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Inside the empty halls of PICC

A Brutalist enthusiast captures Leandro Locsin’s iconic design

When the stage that holds the show has no show to hold, it becomes the main attraction, the star, the photographed. 

The Philippine International Convention Center (PICC) is one of the most iconic structures in the country. The favorite graduation and concert venue is one of the best examples of the Brutalist architectural style. It was designed by National Artist for Architecture Leandro Locsin. 

LESS IS MORE. The minimalist construction and bare design of the Philippine International Convention Center is much more apparent with its halls emptied by the pandemic. 
Inaugurated on Sept. 5, 1976 to host the World Bank-International Monetary Fund annual meeting, it has since then become one of Locsin’s most famous works and continues to be the premier meetings, incentives, conferences, and exhibitions (MICE) venue in the country, not to mention an inspiration for budding architects and photographers. 

When the pandemic has closed the doors of theaters and convention centers to public events, the empty halls of PICC became the playground of photographer and Brutalist enthusiast Patrick Kasingsing. 

The cantilevered upper bridgeway connecting the Delegation Building to the Plenary and Reception Halls showcases the structural acrobatics Leandro Locsin executed.
“It was both unnerving and refreshing to see a venue sans its usual bustling crowd and events,” he said.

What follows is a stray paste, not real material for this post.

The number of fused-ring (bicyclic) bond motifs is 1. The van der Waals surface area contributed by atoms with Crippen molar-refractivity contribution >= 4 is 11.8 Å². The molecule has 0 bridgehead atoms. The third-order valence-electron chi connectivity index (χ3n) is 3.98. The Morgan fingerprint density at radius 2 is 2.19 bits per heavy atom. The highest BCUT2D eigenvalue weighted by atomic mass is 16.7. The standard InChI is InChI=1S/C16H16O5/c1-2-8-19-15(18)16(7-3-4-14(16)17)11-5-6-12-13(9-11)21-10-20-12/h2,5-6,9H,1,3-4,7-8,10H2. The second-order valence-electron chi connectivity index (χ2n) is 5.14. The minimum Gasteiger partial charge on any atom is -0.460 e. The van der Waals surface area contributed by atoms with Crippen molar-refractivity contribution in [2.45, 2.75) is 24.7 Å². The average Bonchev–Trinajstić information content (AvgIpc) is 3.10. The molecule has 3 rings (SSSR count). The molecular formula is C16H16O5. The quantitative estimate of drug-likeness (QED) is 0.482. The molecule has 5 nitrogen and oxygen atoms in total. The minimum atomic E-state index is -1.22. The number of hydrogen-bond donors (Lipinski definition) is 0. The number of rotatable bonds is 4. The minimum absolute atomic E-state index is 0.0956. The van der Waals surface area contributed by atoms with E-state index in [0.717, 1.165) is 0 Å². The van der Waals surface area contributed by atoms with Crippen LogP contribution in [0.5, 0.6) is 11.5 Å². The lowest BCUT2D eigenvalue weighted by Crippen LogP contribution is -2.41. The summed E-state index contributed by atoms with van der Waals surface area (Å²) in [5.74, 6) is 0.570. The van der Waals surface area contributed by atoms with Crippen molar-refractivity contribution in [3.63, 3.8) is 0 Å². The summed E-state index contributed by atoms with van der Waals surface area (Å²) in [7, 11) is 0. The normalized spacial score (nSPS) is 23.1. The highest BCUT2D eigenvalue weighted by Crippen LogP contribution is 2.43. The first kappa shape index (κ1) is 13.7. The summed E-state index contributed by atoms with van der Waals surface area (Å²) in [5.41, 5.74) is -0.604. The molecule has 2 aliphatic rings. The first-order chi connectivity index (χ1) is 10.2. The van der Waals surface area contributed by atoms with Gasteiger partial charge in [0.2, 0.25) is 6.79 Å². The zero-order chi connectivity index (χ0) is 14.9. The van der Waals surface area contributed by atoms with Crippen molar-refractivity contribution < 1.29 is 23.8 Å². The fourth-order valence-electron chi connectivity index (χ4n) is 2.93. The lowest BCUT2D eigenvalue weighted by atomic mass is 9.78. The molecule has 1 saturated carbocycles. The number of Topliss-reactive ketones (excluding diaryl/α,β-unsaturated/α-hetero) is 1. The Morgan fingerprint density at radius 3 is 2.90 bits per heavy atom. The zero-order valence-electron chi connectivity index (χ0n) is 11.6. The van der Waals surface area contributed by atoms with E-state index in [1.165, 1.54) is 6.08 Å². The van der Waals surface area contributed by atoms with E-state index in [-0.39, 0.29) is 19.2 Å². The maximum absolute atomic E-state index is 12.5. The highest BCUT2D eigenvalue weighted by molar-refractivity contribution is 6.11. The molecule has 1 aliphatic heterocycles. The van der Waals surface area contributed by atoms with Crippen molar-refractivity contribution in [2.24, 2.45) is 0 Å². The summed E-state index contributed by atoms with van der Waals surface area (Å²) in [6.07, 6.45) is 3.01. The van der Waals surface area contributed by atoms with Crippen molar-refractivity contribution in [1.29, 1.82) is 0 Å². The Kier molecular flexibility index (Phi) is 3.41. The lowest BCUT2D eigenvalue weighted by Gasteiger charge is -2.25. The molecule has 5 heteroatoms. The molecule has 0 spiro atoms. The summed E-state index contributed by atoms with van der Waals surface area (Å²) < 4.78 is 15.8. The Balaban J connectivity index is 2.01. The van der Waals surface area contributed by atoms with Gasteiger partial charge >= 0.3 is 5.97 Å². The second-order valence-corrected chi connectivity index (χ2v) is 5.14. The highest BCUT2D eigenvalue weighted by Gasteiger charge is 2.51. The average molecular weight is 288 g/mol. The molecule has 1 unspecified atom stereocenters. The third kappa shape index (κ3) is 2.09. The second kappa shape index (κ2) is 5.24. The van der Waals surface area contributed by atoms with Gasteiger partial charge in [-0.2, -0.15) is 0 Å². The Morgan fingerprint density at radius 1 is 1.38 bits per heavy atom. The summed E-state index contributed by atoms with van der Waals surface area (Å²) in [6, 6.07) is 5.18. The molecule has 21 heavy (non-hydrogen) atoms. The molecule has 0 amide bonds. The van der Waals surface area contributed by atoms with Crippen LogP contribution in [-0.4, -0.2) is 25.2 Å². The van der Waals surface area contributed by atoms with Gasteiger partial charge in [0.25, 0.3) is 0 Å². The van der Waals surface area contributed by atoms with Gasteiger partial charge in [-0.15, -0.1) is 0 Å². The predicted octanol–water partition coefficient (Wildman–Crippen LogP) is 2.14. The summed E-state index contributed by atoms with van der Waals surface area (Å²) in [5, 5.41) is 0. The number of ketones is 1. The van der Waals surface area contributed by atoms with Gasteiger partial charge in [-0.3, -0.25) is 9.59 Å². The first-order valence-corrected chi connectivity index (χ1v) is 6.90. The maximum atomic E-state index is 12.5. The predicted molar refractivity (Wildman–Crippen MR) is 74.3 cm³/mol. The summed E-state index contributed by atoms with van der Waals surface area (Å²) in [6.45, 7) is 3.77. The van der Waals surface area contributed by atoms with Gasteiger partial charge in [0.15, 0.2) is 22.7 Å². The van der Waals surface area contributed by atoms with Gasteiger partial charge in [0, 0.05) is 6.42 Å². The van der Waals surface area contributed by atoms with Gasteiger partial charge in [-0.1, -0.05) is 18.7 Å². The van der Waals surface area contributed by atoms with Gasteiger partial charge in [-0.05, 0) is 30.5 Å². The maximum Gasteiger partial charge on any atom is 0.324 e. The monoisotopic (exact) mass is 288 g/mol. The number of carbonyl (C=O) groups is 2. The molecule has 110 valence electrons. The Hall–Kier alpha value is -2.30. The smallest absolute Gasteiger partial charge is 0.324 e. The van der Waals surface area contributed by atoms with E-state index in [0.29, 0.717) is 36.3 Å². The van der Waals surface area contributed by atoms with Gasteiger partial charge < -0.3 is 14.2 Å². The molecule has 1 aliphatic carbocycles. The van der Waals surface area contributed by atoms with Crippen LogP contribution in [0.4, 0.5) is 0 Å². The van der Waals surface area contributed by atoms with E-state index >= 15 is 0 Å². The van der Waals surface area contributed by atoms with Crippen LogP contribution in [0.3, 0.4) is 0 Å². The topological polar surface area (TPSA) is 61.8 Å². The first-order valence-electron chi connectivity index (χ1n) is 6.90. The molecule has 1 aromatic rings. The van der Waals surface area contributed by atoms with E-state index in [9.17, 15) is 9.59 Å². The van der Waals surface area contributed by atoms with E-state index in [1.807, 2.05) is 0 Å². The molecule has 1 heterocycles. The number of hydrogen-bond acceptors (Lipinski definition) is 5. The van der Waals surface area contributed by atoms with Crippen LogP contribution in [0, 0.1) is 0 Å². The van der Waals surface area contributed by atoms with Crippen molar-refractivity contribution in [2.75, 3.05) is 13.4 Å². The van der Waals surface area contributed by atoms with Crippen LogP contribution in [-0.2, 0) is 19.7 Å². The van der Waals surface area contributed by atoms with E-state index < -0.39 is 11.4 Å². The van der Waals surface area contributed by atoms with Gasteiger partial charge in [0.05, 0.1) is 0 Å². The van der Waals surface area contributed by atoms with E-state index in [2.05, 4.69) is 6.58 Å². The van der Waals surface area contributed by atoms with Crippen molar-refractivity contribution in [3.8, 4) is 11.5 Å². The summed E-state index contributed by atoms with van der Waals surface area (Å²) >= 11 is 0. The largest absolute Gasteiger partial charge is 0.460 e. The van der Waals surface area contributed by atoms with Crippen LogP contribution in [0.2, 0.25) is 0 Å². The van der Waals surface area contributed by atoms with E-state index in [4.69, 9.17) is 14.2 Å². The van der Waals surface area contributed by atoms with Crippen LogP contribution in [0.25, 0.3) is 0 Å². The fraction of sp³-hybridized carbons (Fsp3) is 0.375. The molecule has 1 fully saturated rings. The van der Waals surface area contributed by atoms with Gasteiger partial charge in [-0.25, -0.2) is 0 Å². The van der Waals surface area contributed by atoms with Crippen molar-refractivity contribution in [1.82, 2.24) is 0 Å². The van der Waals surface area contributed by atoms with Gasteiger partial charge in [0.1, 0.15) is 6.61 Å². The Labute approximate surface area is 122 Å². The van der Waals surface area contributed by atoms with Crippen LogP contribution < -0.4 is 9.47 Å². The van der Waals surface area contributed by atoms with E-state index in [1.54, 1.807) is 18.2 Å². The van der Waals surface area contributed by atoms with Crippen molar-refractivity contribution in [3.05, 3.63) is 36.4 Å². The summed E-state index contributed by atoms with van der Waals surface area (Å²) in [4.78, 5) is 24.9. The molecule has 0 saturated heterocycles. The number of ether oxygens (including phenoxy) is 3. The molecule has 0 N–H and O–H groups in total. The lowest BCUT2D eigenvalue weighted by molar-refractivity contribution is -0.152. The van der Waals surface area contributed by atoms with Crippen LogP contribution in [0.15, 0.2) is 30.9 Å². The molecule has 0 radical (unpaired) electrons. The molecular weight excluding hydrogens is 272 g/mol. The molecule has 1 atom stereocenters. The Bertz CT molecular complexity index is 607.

Kasingsing is the figure behind the Brutalist Pilipinas Instagram page, a curated online platform spearheading the revival of Brutalist architecture in the public consciousness. 

In the images he shot and uploaded to the Instagram page, Kasingsing captured PICC’s heavy use of bare concrete, symmetry, form, and defined lines sans distraction—just a pure architectural wonder. 

Lines and symmetry seen on PICC’s vast halls, escalators, and staircases.
“It’s like finally beholding a work of art without the distraction of crowds; a chance to intimately get to know a structure in all its physical facets, and how the architect probably beheld the structure before it opened to the public,” he shared.

However, Kasingsing admitted the initial high of wandering the empty halls of PICC “gave way to a bit of loneliness at the lack of people and activity.” 

The collection of photos he took showcases Locsin’s magnum opus from inside to outside. But if there is one part of this structure that fascinates Kasingsing the most, he said it was the cantilevered upper bridgeway connecting the Delegation Building to the Plenary and Reception Halls. 

Lines and details in the reception hall
“This is where one can fully appreciate the structural acrobatics Locsin was able to execute with the littlest of design gestures. Sometimes less is more, and all the more memorable too!” enthused the self-proclaimed Locsin fan. 

As the world slowly and carefully reopens the doors that closed, the PICC has adopted new safety and sanitation measures and upgraded its Wi-Fi and technology facilities to cater to virtual and hybrid events. The venue is now accepting bookings for meetings and events; go to its website to know more.

Vivid showcase of bare concrete inside the convention center.
“We are eager to welcome our clients back to PICC. The circumstances may be different, and adjustments had to be made, but we are more than ready to help our clients and the MICE industry recover,” said Renato B. Padilla, general manager and board director of the PICC.

Photos by Patrick Kasingsing

Topics: Philippine International Convention Center , PICC , National Artist for Architecture , Leandro Locsin , Brutalist architectural style
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